Posted under Express 198
Food, fuel and economic crises have pushed millions back into poverty and seen a wavering of commitments made by the international community – reflected in unfulfilled pledges and falling aid flows. “The risks of climate change threaten to reverse our achievements and to undermine future gains”. This from the Under-Secretary-General of the United Nations and Executive Secretary of the Economic and Social Commission for Asia and the Pacific, who is a keynote speaker at the World Engineers Summit in Singapore this week. What’s needed is “low-carbon growth, that is high on decent jobs, high on poverty reduction, and high on reducing inequality….we need to address climate change and issues of volatility, ensuring that development gains are not lost due to natural or manmade disasters. Read More
Here’s what Noeleen Heyzer had to say last month (26 August 2013) in Bangkok at the Asia-Pacific Ministerial Dialogue: From the Millennium Development Goals to the United Nations Development Agenda beyond 2015.
MDG’s: Uneven Regional Achievements in a Changed World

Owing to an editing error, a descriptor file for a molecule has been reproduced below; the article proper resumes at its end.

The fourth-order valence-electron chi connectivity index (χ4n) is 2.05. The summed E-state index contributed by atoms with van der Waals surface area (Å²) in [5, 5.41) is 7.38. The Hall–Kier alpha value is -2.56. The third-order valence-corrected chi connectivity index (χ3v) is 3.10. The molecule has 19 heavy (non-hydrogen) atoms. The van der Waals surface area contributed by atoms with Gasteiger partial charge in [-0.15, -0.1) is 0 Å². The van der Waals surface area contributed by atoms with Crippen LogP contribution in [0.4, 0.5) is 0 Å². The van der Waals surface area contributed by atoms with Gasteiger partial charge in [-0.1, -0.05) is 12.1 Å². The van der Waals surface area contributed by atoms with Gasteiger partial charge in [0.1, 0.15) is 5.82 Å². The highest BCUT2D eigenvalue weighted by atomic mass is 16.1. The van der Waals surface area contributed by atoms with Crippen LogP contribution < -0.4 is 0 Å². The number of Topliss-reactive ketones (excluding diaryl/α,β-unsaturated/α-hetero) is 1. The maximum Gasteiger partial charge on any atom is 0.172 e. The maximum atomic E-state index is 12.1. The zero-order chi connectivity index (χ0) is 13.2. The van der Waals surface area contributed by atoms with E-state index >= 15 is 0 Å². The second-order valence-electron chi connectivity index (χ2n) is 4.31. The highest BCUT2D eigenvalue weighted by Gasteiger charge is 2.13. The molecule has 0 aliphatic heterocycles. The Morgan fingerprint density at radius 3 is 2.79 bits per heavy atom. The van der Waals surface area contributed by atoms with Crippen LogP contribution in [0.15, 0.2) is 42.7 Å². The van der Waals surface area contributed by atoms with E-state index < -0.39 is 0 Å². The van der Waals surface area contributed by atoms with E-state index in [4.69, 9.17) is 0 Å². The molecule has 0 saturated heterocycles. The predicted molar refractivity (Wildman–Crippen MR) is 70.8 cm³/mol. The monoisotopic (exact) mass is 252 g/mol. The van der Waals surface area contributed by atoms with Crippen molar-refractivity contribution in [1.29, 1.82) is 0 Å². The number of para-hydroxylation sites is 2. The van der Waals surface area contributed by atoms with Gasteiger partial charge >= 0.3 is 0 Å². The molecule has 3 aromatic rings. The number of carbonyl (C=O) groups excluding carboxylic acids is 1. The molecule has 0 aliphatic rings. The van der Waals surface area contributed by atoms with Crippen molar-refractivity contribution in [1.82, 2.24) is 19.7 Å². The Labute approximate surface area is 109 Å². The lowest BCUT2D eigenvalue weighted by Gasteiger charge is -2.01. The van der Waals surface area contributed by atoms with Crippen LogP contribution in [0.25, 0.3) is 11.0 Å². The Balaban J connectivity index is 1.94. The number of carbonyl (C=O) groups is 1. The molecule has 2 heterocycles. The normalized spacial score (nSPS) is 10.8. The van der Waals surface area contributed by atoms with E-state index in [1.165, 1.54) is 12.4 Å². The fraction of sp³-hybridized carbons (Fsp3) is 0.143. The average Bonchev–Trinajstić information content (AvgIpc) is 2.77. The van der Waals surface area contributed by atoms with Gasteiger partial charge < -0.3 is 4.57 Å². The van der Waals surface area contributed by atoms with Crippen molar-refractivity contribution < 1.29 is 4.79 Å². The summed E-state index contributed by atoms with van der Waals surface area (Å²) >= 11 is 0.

Long before the Millennium Development Goals (MDGs) were adopted by the international community, Asia-Pacific countries were making great strides in transforming themselves and lifting millions of people out of poverty. It is no surprise then that our region has been an early achiever in halving the proportion of poor and in meeting other targets such as access to safe drinking water and gender parity at all levels of education.
The Asia-Pacific region still faces great challenges however – some are new and some are long-standing, whilst achievement of the MDGs remains uneven among our countries. Despite rising incomes and declining poverty rates, the region is still home to roughly two-thirds of the world’s poor. There are persistent and widening gaps in income and poverty, among and within countries, and among different social groups. Violence against women and girls remains a deep-seated problem in many countries of the region.